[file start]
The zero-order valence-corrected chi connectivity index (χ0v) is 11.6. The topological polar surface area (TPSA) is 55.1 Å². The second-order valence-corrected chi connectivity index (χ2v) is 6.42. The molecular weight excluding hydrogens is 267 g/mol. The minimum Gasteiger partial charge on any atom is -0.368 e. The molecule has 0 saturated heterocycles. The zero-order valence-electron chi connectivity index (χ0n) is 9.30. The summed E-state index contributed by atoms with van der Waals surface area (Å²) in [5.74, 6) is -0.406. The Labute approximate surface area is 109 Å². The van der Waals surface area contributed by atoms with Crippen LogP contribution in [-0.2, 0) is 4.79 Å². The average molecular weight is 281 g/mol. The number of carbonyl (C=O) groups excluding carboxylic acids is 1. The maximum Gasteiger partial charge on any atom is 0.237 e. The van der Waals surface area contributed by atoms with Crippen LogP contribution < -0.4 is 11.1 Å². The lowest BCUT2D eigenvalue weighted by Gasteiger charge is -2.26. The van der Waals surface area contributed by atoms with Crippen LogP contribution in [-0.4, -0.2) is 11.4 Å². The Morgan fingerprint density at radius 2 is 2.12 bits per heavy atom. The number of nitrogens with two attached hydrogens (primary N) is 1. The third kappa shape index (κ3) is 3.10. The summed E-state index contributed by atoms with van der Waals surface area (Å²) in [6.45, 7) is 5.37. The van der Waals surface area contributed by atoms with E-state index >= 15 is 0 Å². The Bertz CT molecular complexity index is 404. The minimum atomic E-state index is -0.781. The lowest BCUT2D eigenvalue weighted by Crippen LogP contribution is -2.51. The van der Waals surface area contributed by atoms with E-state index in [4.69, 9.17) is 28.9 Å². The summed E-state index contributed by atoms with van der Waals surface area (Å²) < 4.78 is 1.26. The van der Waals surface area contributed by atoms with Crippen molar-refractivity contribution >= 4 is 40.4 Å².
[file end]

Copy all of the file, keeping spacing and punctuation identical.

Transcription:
The zero-order valence-corrected chi connectivity index (χ0v) is 11.6. The topological polar surface area (TPSA) is 55.1 Å². The second-order valence-corrected chi connectivity index (χ2v) is 6.42. The molecular weight excluding hydrogens is 267 g/mol. The minimum Gasteiger partial charge on any atom is -0.368 e. The molecule has 0 saturated heterocycles. The zero-order valence-electron chi connectivity index (χ0n) is 9.30. The summed E-state index contributed by atoms with van der Waals surface area (Å²) in [5.74, 6) is -0.406. The Labute approximate surface area is 109 Å². The van der Waals surface area contributed by atoms with Crippen LogP contribution in [-0.2, 0) is 4.79 Å². The average molecular weight is 281 g/mol. The number of carbonyl (C=O) groups excluding carboxylic acids is 1. The maximum Gasteiger partial charge on any atom is 0.237 e. The van der Waals surface area contributed by atoms with Crippen LogP contribution < -0.4 is 11.1 Å². The lowest BCUT2D eigenvalue weighted by Gasteiger charge is -2.26. The van der Waals surface area contributed by atoms with Crippen LogP contribution in [-0.4, -0.2) is 11.4 Å². The Morgan fingerprint density at radius 2 is 2.12 bits per heavy atom. The number of nitrogens with two attached hydrogens (primary N) is 1. The third kappa shape index (κ3) is 3.10. The summed E-state index contributed by atoms with van der Waals surface area (Å²) in [6.45, 7) is 5.37. The van der Waals surface area contributed by atoms with E-state index >= 15 is 0 Å². The Bertz CT molecular complexity index is 404. The minimum atomic E-state index is -0.781. The lowest BCUT2D eigenvalue weighted by Crippen LogP contribution is -2.51. The van der Waals surface area contributed by atoms with E-state index in [4.69, 9.17) is 28.9 Å². The summed E-state index contributed by atoms with van der Waals surface area (Å²) < 4.78 is 1.26. The van der Waals surface area contributed by atoms with Crippen molar-refractivity contribution >= 4 is 40.4 Å².